Nivolumab in head and neck squamous cell carcinoma: Added benefit for specific patients
Nivolumab (trade name: Opdivo) has been approved since June 2017 for adults with squamous cell carcinoma of the head and neck. The drug is an option if platinum-based chemotherapy is not sufficiently effective against this form of cancer. In recent years, nivolumab has repeatedly been subject to early benefit assessments conducted by the Institute for Quality and Efficiency in Health Care (IQWiG) for other oncological indications. IQWiG has now investigated whether the drug has an added benefit for patients in the new therapeutic indication.
According to the findings, there is an indication of considerable added benefit for patients who have progressed during platinum-based chemotherapy or up to six months after completion of this treatment. No data were available for patients with later progression. Hence for these patients, an added benefit of nivolumab in comparison with the appropriate comparator therapy is not proven.
Data from a randomized trial
The Federal Joint Committee (G-BA) specified individual drug treatment chosen by the physician as appropriate comparator therapy. This treatment may consist of chemotherapy, radiotherapy or surgery. In case of drug treatment, the respective approval has to be considered.
The drug manufacturer presented data from the study CA209-141, in which patients received either nivolumab or another drug. Whether this drug was cetuximab, methotrexate or docetaxel, was specified by the investigator before randomization. The study only included patients for whom surgery or radiation was no longer an option and who had progressed during or shortly after platinum-based chemotherapy because their cancer had become resistant to this treatment.
In Germany, however, cetuximab and docetaxel are not approved for monotherapy in the therapeutic indication; hence only about half of the study participants in total (those for whom the investigator had specified methotrexate) were treated in compliance with the G-BA's specifications. Only the data of these patients were included in the assessment.
No added benefit proven for patients with later progression
According to the approval, nivolumab can also be prescribed for patients who have progressed more than half a year after platinum-based therapy and who could also receive further treatment with this type of chemotherapy. The manufacturer did not present any data for this case because its study only included patients with earlier progression. Hence an added benefit is not proven for adults with squamous cell carcinoma of the head and neck with disease progression occurring more than six months after completion of platinum-based therapy.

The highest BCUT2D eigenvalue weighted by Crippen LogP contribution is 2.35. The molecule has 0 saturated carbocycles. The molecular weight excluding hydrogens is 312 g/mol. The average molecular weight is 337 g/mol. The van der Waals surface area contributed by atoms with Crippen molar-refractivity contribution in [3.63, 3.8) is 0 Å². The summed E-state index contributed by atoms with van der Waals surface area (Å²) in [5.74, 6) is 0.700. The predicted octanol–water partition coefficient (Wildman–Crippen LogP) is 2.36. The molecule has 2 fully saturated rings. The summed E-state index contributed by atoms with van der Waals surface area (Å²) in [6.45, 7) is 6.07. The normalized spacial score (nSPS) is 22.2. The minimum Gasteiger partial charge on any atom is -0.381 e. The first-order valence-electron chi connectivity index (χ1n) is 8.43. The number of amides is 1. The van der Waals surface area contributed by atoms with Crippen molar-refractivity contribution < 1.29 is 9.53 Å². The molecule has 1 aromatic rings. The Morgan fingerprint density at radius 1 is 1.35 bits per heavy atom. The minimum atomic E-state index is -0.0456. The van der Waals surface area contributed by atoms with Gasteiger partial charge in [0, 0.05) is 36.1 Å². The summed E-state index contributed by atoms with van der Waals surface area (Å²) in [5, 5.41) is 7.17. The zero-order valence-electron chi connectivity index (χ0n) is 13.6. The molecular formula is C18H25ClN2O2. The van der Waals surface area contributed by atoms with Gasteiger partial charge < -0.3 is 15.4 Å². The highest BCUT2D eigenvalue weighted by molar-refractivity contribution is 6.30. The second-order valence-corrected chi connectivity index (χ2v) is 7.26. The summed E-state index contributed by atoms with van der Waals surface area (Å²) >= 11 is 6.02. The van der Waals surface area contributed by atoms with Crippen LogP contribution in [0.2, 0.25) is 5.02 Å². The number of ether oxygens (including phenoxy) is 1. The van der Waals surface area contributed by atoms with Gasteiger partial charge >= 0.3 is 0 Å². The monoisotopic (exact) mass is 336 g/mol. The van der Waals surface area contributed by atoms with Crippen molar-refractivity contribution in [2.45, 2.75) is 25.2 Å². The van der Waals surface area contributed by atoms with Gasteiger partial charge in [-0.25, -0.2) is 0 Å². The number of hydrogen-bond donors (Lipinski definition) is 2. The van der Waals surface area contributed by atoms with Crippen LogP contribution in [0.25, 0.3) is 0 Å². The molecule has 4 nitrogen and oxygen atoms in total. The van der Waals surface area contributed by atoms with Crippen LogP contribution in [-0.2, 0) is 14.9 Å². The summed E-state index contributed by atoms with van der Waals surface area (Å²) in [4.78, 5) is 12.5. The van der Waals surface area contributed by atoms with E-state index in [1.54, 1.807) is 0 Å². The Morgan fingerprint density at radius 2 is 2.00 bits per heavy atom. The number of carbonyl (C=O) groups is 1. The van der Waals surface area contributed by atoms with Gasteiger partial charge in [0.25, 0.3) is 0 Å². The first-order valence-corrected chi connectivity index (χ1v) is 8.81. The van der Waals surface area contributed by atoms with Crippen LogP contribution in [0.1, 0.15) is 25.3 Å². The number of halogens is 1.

Positive effects outweigh negative effects in early progression
The data of the study subpopulation with progression during or up to six months after platinum-based therapy resulted in an indication of considerable added benefit for the outcome "overall survival". In addition, there was a hint of notably lesser harm in comparison with methotrexate for an outcome in the category of side effects, namely the overall rate of severe adverse events.
Non-serious adverse events were partly less common, partly more common than in the comparator arm, with some of the data not being usable. None of these findings calls the positive effects into question. In the overall consideration, there is therefore an indication of considerable added benefit of nivolumab for adult patients with progression occurring during or up to six months after platinum-based therapy.
G-BA decides on the extent of added benefit
The dossier assessment is part of the early benefit assessment according to the Act on the Reform of the Market for Medicinal Products (AMNOG) supervised by the G-BA. After publication of the dossier assessment, the G-BA conducts a commenting procedure and makes a final decision on the extent of the added benefit.
More English-language information will be available soon (Sections 2.1 to 2.6 of the dossier assessment as well as easily understandable information on informedhealth.org). If you would like to be informed when these documents are available, please send an e-mail to [email protected]
Dr. Anna-Sabine Ernst